People are rejected all the time based on how they look. Algorithms eliminate most of that in a way that hasn't been possible before

Alexander Todorov, professor of psychology at Princeton University, said of people claiming the existence of a relationship between faces and character, that they "have not given much thought to their underlying assumptions". We tend to generalise. And when we generalise, we often get it wrong.

The Shanghai study was controversial because it appeared to veer into genetics. HireVue’s interests, however, are behavioural. Its system analyses the smallest details of a prospective candidate’s interview tape and compares them to a database of 25,000 characteristics, from facial to linguistic. The speed they talk, their tone of voice, furrowed brow or nervous blink could all feed into their score. But this metric being used to assess an employee’s worth has also caused disquiet, not least from people who have been rejected by the system.

Loren Larsen, the chief technology officer at HireVue, addressed this concern in an interview with the Washington Post by comparing it to a ­traditional job interview: "People are rejected all the time based on how they look," he said. "Algorithms eliminate most of that in a way that hasn't been possible before." He went on to refer to the mysterious nature of human ­decision-making as "the ultimate black box".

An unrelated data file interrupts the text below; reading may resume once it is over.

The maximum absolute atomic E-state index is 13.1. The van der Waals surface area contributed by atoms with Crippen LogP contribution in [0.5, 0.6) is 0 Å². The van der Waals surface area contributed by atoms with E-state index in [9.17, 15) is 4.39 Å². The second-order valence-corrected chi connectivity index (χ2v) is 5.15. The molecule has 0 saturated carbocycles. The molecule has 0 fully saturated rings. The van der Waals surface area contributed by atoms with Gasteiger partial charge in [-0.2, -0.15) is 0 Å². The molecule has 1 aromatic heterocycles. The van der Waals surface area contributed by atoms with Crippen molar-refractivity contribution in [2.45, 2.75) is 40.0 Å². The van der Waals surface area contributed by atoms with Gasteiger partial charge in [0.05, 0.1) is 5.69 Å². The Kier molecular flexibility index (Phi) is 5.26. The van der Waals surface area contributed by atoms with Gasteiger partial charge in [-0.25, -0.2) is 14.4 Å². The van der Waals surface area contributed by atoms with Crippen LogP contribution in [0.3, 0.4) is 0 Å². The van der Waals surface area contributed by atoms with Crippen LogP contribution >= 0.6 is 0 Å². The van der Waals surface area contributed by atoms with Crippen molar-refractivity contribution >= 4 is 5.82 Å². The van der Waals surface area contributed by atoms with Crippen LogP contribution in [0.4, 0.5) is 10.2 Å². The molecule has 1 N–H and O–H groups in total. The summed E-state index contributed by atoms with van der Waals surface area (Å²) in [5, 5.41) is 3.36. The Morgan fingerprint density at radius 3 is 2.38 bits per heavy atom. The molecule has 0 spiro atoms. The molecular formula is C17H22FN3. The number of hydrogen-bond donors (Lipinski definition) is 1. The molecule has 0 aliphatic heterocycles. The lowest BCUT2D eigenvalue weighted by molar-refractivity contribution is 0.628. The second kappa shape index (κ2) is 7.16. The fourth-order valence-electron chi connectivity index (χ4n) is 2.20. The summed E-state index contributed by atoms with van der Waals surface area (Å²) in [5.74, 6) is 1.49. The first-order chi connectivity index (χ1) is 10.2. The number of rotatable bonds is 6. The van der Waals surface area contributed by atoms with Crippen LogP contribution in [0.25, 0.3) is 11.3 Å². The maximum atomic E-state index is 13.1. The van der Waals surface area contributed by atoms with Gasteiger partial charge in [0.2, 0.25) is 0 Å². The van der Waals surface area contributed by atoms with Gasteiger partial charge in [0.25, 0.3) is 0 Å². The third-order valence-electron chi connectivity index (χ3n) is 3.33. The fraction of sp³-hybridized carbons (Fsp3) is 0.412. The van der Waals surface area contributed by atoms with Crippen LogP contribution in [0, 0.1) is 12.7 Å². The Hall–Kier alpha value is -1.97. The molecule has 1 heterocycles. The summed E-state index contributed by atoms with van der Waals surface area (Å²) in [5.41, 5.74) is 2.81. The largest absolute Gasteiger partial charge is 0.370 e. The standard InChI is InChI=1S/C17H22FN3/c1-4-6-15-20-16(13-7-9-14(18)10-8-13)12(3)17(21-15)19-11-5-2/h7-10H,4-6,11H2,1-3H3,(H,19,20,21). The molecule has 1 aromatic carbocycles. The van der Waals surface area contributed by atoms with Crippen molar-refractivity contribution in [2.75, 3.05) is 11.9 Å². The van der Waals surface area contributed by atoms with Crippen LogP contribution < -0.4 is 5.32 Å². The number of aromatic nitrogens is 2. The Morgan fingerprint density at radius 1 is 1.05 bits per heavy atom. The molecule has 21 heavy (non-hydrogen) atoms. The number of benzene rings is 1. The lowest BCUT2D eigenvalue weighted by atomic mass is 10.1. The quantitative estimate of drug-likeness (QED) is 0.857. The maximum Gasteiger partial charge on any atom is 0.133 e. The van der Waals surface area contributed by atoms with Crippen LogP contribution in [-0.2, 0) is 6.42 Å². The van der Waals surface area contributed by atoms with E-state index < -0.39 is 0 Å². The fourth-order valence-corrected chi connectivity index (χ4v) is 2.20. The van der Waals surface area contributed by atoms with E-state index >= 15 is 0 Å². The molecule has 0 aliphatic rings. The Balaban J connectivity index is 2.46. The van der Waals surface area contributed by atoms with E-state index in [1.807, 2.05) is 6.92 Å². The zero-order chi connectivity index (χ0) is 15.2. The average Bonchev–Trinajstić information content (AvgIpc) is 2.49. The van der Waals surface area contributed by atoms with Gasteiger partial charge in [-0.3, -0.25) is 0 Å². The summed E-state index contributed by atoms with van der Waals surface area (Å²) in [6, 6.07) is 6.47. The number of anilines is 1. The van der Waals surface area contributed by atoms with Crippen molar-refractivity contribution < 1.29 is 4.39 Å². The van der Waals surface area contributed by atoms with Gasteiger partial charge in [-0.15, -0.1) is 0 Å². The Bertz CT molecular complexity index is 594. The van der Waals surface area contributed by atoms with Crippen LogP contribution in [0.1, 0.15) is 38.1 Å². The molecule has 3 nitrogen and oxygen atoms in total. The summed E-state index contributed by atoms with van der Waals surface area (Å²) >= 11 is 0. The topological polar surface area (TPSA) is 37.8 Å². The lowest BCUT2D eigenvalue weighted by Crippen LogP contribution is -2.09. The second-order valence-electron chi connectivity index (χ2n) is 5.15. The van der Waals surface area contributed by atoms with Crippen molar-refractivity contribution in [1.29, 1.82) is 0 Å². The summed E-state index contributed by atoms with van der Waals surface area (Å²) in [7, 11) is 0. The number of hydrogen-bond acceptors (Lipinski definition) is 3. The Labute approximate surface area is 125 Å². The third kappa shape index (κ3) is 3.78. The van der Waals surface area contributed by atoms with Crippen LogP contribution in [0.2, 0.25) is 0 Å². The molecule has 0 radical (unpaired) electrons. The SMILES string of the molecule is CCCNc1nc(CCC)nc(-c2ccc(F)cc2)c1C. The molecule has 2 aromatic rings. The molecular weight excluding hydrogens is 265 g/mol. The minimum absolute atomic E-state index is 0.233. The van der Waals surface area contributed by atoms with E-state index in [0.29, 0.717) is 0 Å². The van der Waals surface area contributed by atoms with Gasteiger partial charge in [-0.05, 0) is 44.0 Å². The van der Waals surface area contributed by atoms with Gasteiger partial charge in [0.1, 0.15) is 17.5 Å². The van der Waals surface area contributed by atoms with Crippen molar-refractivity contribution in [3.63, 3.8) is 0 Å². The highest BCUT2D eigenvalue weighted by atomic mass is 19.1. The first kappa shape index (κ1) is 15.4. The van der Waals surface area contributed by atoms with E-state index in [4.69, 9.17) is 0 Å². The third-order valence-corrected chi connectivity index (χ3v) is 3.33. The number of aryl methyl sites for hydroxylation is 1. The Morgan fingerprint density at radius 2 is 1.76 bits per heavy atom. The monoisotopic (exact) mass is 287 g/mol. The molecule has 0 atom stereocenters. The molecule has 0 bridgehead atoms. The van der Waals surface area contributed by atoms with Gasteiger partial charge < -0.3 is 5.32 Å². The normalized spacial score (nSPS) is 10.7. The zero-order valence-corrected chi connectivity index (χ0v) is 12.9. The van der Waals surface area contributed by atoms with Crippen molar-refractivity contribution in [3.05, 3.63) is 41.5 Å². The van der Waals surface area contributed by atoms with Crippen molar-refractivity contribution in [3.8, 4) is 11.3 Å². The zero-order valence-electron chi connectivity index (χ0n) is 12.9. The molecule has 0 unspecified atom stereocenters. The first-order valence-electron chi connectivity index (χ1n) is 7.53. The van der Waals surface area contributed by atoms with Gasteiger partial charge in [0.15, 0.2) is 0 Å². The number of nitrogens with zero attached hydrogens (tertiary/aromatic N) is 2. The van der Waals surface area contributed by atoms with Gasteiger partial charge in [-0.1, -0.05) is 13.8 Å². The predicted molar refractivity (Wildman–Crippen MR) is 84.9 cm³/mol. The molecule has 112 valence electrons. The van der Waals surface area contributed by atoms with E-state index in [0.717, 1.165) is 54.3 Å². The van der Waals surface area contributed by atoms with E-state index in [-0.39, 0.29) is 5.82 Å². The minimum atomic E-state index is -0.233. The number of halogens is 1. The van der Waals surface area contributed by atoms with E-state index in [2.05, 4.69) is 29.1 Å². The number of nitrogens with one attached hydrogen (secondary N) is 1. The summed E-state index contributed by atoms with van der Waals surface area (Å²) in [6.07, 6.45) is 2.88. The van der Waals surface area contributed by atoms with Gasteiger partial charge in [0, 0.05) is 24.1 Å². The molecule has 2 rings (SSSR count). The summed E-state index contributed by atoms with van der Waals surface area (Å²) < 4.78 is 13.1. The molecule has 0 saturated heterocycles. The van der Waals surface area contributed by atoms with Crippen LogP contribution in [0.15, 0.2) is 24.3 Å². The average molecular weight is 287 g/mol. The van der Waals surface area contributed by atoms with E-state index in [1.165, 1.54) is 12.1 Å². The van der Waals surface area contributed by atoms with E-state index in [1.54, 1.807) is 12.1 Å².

Could a machine be less biased against less attractive candidates?

Many would agree that human recruiters can be prejudiced and liable to make biased choices. For starters, there is a well-established and long-evolved bias against “ugliness”, which assumes that ­attractive, personable people are simply better at everything. The question is whether a machine could be less biased, given that the data it learns from comes from a flawed and prejudiced society. Would it not merely reflect the biases of the system it’s replacing?

Oxford University’s Ivan Manokha believes so. “[If] AI is fed data of the candidates who were successful in the past, [then] companies are likely to hire the same types of people that they have always hired,” he writes. He also expresses concern that algorithms may “contribute to the … amplification of existing beliefs and biases. The solutions it provides are necessarily conservative, leaving little room for innovation and social progress.”